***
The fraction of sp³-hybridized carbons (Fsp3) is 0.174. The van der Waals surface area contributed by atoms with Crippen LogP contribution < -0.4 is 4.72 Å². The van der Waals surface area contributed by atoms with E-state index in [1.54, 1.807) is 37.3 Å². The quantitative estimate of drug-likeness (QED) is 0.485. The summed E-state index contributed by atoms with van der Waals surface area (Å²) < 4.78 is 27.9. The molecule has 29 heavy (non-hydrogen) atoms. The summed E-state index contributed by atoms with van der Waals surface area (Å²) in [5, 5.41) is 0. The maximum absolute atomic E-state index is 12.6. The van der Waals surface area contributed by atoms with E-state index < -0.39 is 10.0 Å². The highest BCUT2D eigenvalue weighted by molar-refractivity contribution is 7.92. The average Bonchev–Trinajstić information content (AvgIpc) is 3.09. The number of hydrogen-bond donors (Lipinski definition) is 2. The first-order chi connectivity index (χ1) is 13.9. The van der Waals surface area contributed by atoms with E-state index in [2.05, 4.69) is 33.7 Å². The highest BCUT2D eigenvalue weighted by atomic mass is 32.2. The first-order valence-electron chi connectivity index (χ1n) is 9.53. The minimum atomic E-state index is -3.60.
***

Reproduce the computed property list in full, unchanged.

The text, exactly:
The fraction of sp³-hybridized carbons (Fsp3) is 0.174. The van der Waals surface area contributed by atoms with Crippen LogP contribution < -0.4 is 4.72 Å². The van der Waals surface area contributed by atoms with E-state index in [1.54, 1.807) is 37.3 Å². The quantitative estimate of drug-likeness (QED) is 0.485. The summed E-state index contributed by atoms with van der Waals surface area (Å²) < 4.78 is 27.9. The molecule has 29 heavy (non-hydrogen) atoms. The summed E-state index contributed by atoms with van der Waals surface area (Å²) in [5, 5.41) is 0. The maximum absolute atomic E-state index is 12.6. The van der Waals surface area contributed by atoms with E-state index < -0.39 is 10.0 Å². The highest BCUT2D eigenvalue weighted by molar-refractivity contribution is 7.92. The average Bonchev–Trinajstić information content (AvgIpc) is 3.09. The number of hydrogen-bond donors (Lipinski definition) is 2. The first-order chi connectivity index (χ1) is 13.9. The van der Waals surface area contributed by atoms with E-state index in [2.05, 4.69) is 33.7 Å². The highest BCUT2D eigenvalue weighted by atomic mass is 32.2. The first-order valence-electron chi connectivity index (χ1n) is 9.53. The minimum atomic E-state index is -3.60.